Sandy Stenoff, a Central Florida parent of two children in the public schools and a co-founder of the Opt Out Florida Network, tweeted to me in response to a tweet in which I mentioned the rising number of Florida middle school students who are taking Algebra 1. She said, “Middle school math teachers tell me that we are doing children a disservice by pushing them too hard and too fast into Advanced Math. Most don’t fare as well nor continue pursuing more Advanced Math later on, compared to students who start in high school.” Sandy’s comment deserved a thoughtful response, so here I try to provide one. You can follow Sandy on twitter at @1BatMom (which is a very cool handle).
Among Sandy’s achievements is this column in the Washington Post from 2015 on high-stakes testing and young children – in particular, her young children.
To start with, I want to share with you where I’m coming from on this issue. You mostly know already, but I think it’s useful to lay it out.
My goal in most things I do professionally (and with my education advocacy hobby) is to broaden access to careers in fields like engineering and the physical sciences. We tend to think of these careers as being only for a few elite students, but we’ve learned in recent decades that many more students can succeed in these fields than we thought previously. I think that every student bound for a four-year college is capable of succeeding in these fields, and I want these students to be prepared so they have the option of making such a choice.
It is very, very helpful for a student who declares a college major in engineering (and pretty much required for a student who declares a major in physics) to have completed a first semester calculus course before starting college. Why? College engineering programs are accredited by an organization whose acronym is ABET – they pretty much define what the professional community of engineers expects a new bachelor’s degree grad in engineering to have done and to know. The physics community doesn’t have such a formal accreditation structure, but we are a smaller community and have a fairly well-defined expectation of what a new bachelor’s degree grad in physics knows. It is difficult (in the case of engineering) or pretty much impossible (in the case of physics) to complete a bachelor’s degree meeting these accreditation requirements or expectations in four years without completing a first calculus course in high school.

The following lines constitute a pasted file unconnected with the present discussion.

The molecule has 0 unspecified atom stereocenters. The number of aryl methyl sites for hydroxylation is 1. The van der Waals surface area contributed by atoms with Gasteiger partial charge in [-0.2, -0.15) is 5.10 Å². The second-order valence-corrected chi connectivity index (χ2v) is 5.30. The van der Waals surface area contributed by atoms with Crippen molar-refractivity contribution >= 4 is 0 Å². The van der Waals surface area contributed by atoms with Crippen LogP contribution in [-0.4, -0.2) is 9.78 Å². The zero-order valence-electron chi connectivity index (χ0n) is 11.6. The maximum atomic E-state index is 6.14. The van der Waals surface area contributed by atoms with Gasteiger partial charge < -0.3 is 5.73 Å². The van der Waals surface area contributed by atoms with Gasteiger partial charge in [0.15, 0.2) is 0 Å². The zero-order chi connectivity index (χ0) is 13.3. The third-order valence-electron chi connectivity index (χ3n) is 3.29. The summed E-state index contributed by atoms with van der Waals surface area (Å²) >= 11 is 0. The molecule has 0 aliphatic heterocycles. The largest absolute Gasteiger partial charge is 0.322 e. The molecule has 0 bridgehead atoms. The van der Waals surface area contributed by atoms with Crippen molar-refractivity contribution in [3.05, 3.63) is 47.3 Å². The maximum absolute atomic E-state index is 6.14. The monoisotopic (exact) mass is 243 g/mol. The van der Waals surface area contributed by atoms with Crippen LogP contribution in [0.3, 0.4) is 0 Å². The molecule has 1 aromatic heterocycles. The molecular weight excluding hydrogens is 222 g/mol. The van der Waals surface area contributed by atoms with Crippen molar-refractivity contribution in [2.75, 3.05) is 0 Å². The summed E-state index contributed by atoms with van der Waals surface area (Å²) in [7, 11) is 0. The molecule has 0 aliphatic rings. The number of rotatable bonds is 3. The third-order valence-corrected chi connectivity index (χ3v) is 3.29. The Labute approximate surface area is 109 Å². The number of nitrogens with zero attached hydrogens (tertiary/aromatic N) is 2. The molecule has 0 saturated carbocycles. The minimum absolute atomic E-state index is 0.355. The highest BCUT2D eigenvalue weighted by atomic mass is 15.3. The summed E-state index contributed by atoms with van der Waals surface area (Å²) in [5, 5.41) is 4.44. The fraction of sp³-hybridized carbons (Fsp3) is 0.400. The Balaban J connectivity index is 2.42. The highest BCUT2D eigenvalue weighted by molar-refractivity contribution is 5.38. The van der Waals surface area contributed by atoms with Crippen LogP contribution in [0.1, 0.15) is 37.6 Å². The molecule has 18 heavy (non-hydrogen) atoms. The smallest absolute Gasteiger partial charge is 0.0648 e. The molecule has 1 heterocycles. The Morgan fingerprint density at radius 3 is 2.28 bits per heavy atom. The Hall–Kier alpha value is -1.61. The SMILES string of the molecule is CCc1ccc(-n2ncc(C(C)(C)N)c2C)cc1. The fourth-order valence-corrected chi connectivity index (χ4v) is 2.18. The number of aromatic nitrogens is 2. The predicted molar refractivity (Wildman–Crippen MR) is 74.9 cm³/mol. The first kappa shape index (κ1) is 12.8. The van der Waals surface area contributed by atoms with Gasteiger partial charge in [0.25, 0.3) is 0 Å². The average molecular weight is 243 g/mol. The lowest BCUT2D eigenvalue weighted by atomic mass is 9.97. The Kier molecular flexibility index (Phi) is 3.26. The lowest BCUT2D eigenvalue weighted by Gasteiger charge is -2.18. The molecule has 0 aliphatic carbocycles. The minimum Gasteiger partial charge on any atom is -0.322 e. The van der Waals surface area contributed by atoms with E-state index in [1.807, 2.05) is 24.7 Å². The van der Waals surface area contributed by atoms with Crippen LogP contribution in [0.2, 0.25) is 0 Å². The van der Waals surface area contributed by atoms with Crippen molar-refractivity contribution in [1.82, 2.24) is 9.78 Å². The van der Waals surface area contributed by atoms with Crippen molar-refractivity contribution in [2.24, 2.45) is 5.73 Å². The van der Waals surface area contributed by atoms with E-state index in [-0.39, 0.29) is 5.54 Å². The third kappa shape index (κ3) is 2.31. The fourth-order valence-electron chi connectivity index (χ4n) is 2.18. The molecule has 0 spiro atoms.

For a student to take a first calculus course during the senior year of high school, she or he has to take Algebra 1 no later than 8th grade (the standard math sequence is Algebra 1-Geometry-Algebra 2-Precalculus).
So that’s why I get excited when students take Algebra 1 in middle school.
Now onto the next question: Is it constructive for middle school students to take Algebra 1? The answer is the same as for every other education question: For some students, yes. For other students, no.
I think we all know middle school students who have thrived in Algebra 1 classes. But clearly not all students should take Algebra 1 in middle school. How many should?
Three Duke University researchers examined this question by looking at the experience that the Charlotte-Mecklenburg school district had when they “initiated a broad program of accelerating entry into algebra coursework. The proportion of moderately-performing students taking 8th grade algebra increased from less than half to nearly 90%, then reverted to baseline levels, in the span of just six age cohorts.” In retrospect, we can be horrified at the way that the Charlotte-Mecklenburg school district handled this, but we can also learn from it.
The conclusion reached by the Duke researchers was remarkable for its simplicity:
“The optimal rate of 8th grade algebra-taking is undoubtedly greater than zero. Indeed, our results indicate that the increase in Algebra 1 taking among 7th graders in CMS [Charlotte-Mecklenburg Schools] has had no significant adverse long-term effects. Our evidence also suggests that the optimal rate of 8th grade algebra-taking, in a population equivalent to that in CMS, is at or below the observed baseline rate around 50%.”